P.S. My next favourite Japanese word is tsundoku, loosely translated as buying books and leaving them unread in a pile. Because I always do it HAHAH.

the life of a jellybean

I belong to the group of people who will spend $48 on a tub of jellybeans so that I can have a greater absolute number of caramel popcorn, marshmallow, and butterscotch jellybeans, and grudgingly eat the rest only when I am desperate for sweets. I wish I could customize my own tub of flavours that I enjoy and ignore the rest. Which is kind of like life, I wish I could pick and choose which experiences I want in this buffet spread called ‘trials, tribulations, and your favourite things to do before you die’.

Mortality has been on my mind for a few years now. Ever since I turned 17, I have been aware that my time on earth is steadily dwindling down to the last few years. That means a lot less time for bullshit like crappy people who pretend to be friends when it suits them, and less time for escapist methods like alcohol and smoking- I don’t want to spend years in a funk, only to realise that it was for nothing. Wasted time in a very short life.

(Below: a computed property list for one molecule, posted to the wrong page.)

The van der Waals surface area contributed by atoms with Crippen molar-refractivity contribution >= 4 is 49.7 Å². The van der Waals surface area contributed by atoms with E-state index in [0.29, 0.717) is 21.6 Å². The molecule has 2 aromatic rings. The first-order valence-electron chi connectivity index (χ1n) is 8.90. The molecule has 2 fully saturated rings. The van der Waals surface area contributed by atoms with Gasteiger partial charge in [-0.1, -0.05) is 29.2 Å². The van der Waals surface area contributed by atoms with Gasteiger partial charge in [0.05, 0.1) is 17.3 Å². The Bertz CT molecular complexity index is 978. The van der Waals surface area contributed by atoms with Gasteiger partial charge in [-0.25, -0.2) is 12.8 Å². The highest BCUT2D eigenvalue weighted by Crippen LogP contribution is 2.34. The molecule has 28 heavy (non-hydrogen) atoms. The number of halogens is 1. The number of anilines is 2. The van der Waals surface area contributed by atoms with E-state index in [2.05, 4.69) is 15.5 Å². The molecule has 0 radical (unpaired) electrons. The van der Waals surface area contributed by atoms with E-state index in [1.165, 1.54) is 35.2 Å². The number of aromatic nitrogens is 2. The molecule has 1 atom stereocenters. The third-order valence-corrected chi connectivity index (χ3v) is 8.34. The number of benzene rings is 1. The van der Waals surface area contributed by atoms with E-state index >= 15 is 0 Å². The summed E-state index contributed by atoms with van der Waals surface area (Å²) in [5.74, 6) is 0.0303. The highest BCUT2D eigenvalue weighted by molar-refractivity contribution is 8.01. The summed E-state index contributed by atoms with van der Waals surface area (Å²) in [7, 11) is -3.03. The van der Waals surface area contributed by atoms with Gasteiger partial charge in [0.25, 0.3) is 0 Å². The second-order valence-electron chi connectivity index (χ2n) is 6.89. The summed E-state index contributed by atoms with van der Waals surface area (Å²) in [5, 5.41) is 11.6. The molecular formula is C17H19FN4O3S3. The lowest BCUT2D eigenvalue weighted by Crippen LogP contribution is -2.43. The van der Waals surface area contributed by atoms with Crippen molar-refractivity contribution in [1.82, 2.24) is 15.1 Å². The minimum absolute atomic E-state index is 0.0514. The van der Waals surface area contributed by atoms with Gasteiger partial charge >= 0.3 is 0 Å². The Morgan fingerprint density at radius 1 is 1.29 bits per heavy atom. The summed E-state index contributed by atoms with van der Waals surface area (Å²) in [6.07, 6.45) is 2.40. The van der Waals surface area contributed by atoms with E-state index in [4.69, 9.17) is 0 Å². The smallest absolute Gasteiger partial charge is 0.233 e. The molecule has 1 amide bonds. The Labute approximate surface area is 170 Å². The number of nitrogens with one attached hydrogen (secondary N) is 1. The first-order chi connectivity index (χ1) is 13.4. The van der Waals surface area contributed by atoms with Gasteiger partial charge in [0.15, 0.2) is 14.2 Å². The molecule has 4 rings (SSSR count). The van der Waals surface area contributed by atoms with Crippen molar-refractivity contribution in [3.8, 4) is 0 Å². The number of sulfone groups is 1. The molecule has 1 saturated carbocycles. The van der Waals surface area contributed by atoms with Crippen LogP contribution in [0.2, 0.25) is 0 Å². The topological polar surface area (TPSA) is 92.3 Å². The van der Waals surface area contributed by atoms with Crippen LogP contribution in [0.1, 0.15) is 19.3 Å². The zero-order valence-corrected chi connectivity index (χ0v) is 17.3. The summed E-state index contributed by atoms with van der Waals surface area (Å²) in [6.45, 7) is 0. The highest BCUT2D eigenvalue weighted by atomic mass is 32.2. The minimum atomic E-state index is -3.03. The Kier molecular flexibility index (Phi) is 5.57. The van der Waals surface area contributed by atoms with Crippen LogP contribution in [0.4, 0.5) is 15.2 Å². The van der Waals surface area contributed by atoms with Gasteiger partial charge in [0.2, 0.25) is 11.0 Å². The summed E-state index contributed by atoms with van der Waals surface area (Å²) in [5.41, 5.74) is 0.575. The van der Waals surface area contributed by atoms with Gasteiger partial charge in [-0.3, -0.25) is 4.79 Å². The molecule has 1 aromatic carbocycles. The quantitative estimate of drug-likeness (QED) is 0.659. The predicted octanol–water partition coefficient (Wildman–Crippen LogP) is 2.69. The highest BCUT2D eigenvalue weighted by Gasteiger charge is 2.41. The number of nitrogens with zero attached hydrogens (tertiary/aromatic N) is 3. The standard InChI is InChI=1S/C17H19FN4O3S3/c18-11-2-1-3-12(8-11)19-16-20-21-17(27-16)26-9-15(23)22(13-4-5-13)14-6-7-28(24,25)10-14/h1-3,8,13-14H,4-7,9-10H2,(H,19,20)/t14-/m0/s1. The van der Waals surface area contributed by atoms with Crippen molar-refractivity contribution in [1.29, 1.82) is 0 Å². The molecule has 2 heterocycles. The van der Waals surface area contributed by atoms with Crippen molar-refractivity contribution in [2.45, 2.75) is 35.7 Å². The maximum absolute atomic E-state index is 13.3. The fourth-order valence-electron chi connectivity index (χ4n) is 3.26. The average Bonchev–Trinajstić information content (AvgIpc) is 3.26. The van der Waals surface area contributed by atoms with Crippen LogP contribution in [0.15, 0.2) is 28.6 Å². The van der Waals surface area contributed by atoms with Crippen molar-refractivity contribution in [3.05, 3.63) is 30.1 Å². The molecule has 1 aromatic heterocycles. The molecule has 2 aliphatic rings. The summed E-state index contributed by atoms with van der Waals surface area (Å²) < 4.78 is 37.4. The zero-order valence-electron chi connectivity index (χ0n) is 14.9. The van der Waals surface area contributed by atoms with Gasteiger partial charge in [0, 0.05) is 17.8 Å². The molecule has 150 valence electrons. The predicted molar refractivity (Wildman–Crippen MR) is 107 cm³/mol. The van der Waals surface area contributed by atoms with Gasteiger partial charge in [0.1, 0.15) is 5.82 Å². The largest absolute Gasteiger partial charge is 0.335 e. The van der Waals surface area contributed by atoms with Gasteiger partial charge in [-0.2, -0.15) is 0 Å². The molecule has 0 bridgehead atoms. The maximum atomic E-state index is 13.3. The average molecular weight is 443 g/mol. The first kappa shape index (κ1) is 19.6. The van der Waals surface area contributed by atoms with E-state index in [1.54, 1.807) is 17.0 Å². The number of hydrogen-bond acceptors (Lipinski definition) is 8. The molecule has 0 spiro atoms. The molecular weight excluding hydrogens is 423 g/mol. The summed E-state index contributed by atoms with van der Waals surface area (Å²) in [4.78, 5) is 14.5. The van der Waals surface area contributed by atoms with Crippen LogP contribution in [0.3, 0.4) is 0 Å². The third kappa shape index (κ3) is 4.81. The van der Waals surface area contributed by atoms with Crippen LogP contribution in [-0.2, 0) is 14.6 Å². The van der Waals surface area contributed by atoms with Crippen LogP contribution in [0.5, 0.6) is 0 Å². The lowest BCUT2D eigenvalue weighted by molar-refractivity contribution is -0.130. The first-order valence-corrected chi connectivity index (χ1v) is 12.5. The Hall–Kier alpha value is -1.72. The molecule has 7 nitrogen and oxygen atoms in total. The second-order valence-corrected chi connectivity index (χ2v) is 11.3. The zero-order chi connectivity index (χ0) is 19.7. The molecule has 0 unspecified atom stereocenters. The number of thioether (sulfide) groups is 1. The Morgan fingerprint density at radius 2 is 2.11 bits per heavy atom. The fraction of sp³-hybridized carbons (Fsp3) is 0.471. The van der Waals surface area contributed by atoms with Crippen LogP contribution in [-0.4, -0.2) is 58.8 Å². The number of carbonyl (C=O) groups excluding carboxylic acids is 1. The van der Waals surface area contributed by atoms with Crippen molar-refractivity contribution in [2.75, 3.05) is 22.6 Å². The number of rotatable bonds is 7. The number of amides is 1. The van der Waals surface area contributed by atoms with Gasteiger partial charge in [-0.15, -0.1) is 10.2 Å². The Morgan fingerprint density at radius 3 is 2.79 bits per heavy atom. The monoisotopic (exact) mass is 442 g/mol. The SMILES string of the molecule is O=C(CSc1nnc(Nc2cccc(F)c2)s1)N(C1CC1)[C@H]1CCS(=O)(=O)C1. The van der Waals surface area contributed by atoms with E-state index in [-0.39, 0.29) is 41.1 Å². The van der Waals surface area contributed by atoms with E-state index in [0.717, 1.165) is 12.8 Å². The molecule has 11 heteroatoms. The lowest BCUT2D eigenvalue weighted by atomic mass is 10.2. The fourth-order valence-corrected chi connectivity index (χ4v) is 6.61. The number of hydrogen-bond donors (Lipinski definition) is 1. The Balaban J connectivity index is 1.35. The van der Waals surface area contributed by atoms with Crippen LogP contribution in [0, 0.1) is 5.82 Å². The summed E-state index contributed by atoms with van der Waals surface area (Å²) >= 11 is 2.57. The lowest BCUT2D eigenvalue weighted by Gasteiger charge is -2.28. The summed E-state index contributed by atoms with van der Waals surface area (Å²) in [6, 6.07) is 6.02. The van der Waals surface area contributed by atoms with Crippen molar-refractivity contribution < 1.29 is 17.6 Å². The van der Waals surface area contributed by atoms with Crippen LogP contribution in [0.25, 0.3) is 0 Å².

It also means a lot more time to invest in things that I do want to achieve. I really want to experience forest bathing- the Japanese term for going to the forest and relaxing, and see the sunlight creep between the leaves of the trees. To breathe in the first air when the sun rises and know that it is the start of a new day. To lie on the grass tickling my ears, with the cows and horses just on the other side of the hill, and appreciate nature. Know that as a human I cannot change the world around me.

The idea of dying painlessly is attractive to some- those who are suffering right now and can see no way out of their pain. It is an end to everything that they know. And they prefer that route.